Imagine entering into a divorce settlement only to find out later that your spouse committed divorce fraud. Divorce fraud occurs when someone uses deception to alter a result for financial or personal gain.
The most common divorce fraud involves the value of something, typically a business, real estate or investment. Divorce fraud occurs when one party purposefully represents a lower value for the asset. As a result, less money is paid to the spouse. Divorce fraud also occurs in custody and support cases.
There is no independent action for divorce fraud.
The Michigan Court of Appeals decided in the case of Nederlander v. Nederlander that there is no recognized cause of action for damages arising from divorce fraud. However . . .
Michigan law does provide remedies to fix divorce fraud, however, time is limited.
In most Michigan divorce cases, you are required to fix the fraud in the divorce court.
Divorce fraud and the Michigan Court Rules.
If you suspect your spouse has committed divorce fraud the Michigan Court Rule 2.612(C) allows a party to seek relief from divorce fraud within one year after the Judgment of Divorce is entered.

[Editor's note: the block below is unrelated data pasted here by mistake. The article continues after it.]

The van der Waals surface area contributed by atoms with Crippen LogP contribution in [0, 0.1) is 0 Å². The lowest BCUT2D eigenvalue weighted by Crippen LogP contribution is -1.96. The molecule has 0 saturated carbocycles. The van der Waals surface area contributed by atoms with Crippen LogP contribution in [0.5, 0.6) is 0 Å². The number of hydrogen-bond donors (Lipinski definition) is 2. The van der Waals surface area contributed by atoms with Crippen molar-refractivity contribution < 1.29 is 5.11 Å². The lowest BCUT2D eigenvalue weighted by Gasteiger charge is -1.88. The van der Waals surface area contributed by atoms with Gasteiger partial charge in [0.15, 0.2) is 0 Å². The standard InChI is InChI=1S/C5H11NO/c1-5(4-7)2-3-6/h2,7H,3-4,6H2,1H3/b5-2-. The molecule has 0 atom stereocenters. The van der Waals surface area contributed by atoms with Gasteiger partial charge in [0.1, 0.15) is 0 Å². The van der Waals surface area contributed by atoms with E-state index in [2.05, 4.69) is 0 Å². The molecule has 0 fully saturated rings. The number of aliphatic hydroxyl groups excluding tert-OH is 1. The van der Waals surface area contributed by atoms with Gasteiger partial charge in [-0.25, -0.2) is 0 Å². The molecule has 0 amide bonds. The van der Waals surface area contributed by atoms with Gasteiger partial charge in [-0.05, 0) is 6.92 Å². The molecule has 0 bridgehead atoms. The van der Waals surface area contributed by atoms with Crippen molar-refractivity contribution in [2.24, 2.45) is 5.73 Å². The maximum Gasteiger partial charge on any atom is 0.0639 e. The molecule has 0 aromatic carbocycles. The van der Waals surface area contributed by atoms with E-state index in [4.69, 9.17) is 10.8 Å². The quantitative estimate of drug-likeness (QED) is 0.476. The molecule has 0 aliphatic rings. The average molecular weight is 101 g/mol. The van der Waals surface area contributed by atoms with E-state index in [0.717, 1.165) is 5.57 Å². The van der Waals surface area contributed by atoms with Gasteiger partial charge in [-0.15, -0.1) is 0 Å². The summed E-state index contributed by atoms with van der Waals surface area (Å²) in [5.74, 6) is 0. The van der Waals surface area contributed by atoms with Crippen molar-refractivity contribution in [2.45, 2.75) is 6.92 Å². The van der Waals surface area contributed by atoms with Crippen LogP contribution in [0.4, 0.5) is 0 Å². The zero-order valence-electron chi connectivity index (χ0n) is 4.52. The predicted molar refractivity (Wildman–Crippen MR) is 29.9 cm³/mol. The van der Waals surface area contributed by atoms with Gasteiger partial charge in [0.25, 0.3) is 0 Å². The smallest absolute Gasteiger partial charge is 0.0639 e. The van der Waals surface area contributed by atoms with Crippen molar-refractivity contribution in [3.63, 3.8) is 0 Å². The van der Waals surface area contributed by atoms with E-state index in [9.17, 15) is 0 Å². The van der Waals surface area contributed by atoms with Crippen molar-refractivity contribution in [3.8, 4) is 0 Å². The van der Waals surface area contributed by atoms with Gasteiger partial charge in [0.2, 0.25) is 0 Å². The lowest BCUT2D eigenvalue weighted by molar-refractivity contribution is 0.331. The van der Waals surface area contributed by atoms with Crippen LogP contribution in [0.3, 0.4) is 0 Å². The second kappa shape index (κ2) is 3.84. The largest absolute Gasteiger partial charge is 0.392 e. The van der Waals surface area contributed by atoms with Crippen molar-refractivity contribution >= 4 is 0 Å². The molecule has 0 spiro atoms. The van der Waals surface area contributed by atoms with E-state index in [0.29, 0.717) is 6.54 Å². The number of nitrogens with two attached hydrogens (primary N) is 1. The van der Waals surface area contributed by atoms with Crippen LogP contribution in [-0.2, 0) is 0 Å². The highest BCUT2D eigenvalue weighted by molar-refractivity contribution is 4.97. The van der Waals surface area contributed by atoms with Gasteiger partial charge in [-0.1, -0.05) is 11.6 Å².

The Michigan Court of Appeals case of Foreman v. Foreman carved our a limited exception to the one year time period to seek relief from divorce fraud. In the Foreman case, the parties entered into a divorce settlement contract which was incorporated but not merged into the Judgment of Divorce. The Court of Appeals decided that under this unique set of circumstances, contract rules apply and you can seek relief from divorce fraud within 6 years after the settlement agreement is signed by suing in contract.
The standard of care in a divorce case requires Michigan divorce lawyers to obtain appraisals and independent valuations of the assets and liabilities of the marital estate. This process is called discovery. Sometimes lawyers do a bad job and fail to advise their clients about discovery. Failing to advise a client or otherwise conduct discovery often paves the way for a spouse to commit divorce fraud.
As a general rule, a legal malpractice action must be brought within 2 years of the alleged malpractice. (or within six months of the discovery of the legal malpractice provided the malpractice occurred less than 6 years ago).
Protecting against divorce fraud.
While it may not be possible to protect against every type of divorce fraud, the right attorney can make a difference in helping make a settlement fair. Never waive discovery unless you are certain that all of the assets and liabilities have been accurately disclosed. Trust but verify.
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By: Daniel Findling